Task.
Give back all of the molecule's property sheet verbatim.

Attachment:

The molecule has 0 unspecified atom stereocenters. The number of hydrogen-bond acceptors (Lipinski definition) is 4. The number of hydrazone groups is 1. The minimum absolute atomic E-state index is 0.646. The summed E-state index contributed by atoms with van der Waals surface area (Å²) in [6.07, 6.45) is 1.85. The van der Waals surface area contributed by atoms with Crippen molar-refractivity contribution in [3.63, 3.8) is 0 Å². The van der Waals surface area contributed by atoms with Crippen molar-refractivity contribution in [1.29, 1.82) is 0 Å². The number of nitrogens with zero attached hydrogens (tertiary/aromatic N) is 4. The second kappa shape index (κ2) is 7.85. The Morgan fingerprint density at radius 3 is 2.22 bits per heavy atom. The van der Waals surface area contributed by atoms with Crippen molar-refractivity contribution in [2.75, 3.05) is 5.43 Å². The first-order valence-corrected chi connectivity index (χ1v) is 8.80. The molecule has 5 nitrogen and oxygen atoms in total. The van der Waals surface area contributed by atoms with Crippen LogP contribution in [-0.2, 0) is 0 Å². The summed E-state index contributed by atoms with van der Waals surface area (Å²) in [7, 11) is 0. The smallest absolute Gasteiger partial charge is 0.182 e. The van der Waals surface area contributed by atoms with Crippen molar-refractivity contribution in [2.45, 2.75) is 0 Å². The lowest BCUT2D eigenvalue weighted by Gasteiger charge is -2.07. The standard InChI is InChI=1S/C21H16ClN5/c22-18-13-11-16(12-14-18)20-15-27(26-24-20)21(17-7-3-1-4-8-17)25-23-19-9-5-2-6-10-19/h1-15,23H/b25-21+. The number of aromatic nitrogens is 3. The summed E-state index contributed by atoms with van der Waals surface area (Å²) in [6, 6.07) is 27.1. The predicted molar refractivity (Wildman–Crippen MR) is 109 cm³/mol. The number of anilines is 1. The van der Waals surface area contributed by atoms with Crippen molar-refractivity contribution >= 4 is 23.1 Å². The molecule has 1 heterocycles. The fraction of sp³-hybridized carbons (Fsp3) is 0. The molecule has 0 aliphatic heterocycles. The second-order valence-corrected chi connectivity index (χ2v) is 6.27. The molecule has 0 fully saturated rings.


The molecule has 0 unspecified atom stereocenters. The number of hydrogen-bond acceptors (Lipinski definition) is 4. The number of hydrazone groups is 1. The minimum absolute atomic E-state index is 0.646. The summed E-state index contributed by atoms with van der Waals surface area (Å²) in [6.07, 6.45) is 1.85. The van der Waals surface area contributed by atoms with Crippen molar-refractivity contribution in [3.63, 3.8) is 0 Å². The van der Waals surface area contributed by atoms with Crippen molar-refractivity contribution in [1.29, 1.82) is 0 Å². The number of nitrogens with zero attached hydrogens (tertiary/aromatic N) is 4. The second kappa shape index (κ2) is 7.85. The Morgan fingerprint density at radius 3 is 2.22 bits per heavy atom. The van der Waals surface area contributed by atoms with Crippen molar-refractivity contribution in [2.75, 3.05) is 5.43 Å². The first-order valence-corrected chi connectivity index (χ1v) is 8.80. The molecule has 5 nitrogen and oxygen atoms in total. The van der Waals surface area contributed by atoms with Crippen LogP contribution in [-0.2, 0) is 0 Å². The summed E-state index contributed by atoms with van der Waals surface area (Å²) in [7, 11) is 0. The smallest absolute Gasteiger partial charge is 0.182 e. The van der Waals surface area contributed by atoms with Crippen molar-refractivity contribution in [2.45, 2.75) is 0 Å². The lowest BCUT2D eigenvalue weighted by Gasteiger charge is -2.07. The standard InChI is InChI=1S/C21H16ClN5/c22-18-13-11-16(12-14-18)20-15-27(26-24-20)21(17-7-3-1-4-8-17)25-23-19-9-5-2-6-10-19/h1-15,23H/b25-21+. The number of aromatic nitrogens is 3. The summed E-state index contributed by atoms with van der Waals surface area (Å²) in [6, 6.07) is 27.1. The predicted molar refractivity (Wildman–Crippen MR) is 109 cm³/mol. The number of anilines is 1. The van der Waals surface area contributed by atoms with Crippen molar-refractivity contribution >= 4 is 23.1 Å². The molecule has 1 heterocycles. The fraction of sp³-hybridized carbons (Fsp3) is 0. The molecule has 0 aliphatic heterocycles. The second-order valence-corrected chi connectivity index (χ2v) is 6.27. The molecule has 0 fully saturated rings.